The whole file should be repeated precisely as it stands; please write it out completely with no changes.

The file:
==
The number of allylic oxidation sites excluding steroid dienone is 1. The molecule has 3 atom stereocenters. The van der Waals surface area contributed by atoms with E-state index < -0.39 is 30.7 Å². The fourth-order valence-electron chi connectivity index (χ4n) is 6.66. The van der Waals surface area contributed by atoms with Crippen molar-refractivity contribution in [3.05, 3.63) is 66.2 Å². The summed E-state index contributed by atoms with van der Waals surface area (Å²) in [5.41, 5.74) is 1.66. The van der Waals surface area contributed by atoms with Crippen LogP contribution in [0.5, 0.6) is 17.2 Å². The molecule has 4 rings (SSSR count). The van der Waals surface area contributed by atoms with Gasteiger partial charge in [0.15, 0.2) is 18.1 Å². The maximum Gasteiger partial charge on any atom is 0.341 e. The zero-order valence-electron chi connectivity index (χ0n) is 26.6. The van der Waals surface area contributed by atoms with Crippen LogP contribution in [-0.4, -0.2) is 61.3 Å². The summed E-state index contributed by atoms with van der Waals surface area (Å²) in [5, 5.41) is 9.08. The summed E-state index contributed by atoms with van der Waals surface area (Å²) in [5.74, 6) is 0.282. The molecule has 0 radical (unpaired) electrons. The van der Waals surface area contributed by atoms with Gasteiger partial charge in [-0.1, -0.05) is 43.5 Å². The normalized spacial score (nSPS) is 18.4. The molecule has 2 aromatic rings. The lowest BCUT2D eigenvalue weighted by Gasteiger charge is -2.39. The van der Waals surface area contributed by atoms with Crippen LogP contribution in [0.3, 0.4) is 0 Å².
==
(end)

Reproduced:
The number of allylic oxidation sites excluding steroid dienone is 1. The molecule has 3 atom stereocenters. The van der Waals surface area contributed by atoms with E-state index < -0.39 is 30.7 Å². The fourth-order valence-electron chi connectivity index (χ4n) is 6.66. The van der Waals surface area contributed by atoms with Crippen molar-refractivity contribution in [3.05, 3.63) is 66.2 Å². The summed E-state index contributed by atoms with van der Waals surface area (Å²) in [5.41, 5.74) is 1.66. The van der Waals surface area contributed by atoms with Crippen LogP contribution in [0.5, 0.6) is 17.2 Å². The molecule has 4 rings (SSSR count). The van der Waals surface area contributed by atoms with Gasteiger partial charge in [0.15, 0.2) is 18.1 Å². The maximum Gasteiger partial charge on any atom is 0.341 e. The zero-order valence-electron chi connectivity index (χ0n) is 26.6. The van der Waals surface area contributed by atoms with Crippen LogP contribution in [-0.4, -0.2) is 61.3 Å². The summed E-state index contributed by atoms with van der Waals surface area (Å²) in [5, 5.41) is 9.08. The summed E-state index contributed by atoms with van der Waals surface area (Å²) in [5.74, 6) is 0.282. The molecule has 0 radical (unpaired) electrons. The van der Waals surface area contributed by atoms with Gasteiger partial charge in [-0.1, -0.05) is 43.5 Å². The normalized spacial score (nSPS) is 18.4. The molecule has 2 aromatic rings. The lowest BCUT2D eigenvalue weighted by Gasteiger charge is -2.39. The van der Waals surface area contributed by atoms with Crippen LogP contribution in [0.3, 0.4) is 0 Å².